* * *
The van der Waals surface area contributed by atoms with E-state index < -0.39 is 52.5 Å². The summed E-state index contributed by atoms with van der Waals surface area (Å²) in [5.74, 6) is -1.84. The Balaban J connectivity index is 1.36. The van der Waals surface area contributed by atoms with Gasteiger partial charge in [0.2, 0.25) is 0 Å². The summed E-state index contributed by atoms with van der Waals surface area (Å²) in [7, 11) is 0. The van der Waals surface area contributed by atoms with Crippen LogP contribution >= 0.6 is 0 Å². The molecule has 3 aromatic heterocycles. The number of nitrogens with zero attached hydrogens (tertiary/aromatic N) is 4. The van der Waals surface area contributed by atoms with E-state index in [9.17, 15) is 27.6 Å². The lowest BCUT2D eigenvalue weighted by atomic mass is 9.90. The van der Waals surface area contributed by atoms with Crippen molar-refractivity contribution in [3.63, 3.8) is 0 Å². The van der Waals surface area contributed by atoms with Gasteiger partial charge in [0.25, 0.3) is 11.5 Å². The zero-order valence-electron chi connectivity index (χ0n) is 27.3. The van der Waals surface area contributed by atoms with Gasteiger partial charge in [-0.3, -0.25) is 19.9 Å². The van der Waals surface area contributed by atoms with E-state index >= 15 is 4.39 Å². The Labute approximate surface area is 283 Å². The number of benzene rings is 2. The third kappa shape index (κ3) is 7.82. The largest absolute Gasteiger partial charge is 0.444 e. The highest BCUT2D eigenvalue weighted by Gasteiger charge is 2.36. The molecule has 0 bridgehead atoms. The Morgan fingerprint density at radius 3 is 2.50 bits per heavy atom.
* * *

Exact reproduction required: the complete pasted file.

The van der Waals surface area contributed by atoms with E-state index < -0.39 is 52.5 Å². The summed E-state index contributed by atoms with van der Waals surface area (Å²) in [5.74, 6) is -1.84. The Balaban J connectivity index is 1.36. The van der Waals surface area contributed by atoms with Gasteiger partial charge in [0.2, 0.25) is 0 Å². The summed E-state index contributed by atoms with van der Waals surface area (Å²) in [7, 11) is 0. The van der Waals surface area contributed by atoms with Crippen LogP contribution >= 0.6 is 0 Å². The molecule has 3 aromatic heterocycles. The number of nitrogens with zero attached hydrogens (tertiary/aromatic N) is 4. The van der Waals surface area contributed by atoms with E-state index in [9.17, 15) is 27.6 Å². The lowest BCUT2D eigenvalue weighted by atomic mass is 9.90. The van der Waals surface area contributed by atoms with Crippen molar-refractivity contribution in [3.63, 3.8) is 0 Å². The van der Waals surface area contributed by atoms with Gasteiger partial charge in [0.25, 0.3) is 11.5 Å². The zero-order valence-electron chi connectivity index (χ0n) is 27.3. The van der Waals surface area contributed by atoms with Gasteiger partial charge in [-0.3, -0.25) is 19.9 Å². The van der Waals surface area contributed by atoms with E-state index >= 15 is 4.39 Å². The Labute approximate surface area is 283 Å². The number of benzene rings is 2. The third kappa shape index (κ3) is 7.82. The largest absolute Gasteiger partial charge is 0.444 e. The highest BCUT2D eigenvalue weighted by Gasteiger charge is 2.36. The molecule has 0 bridgehead atoms. The Morgan fingerprint density at radius 3 is 2.50 bits per heavy atom.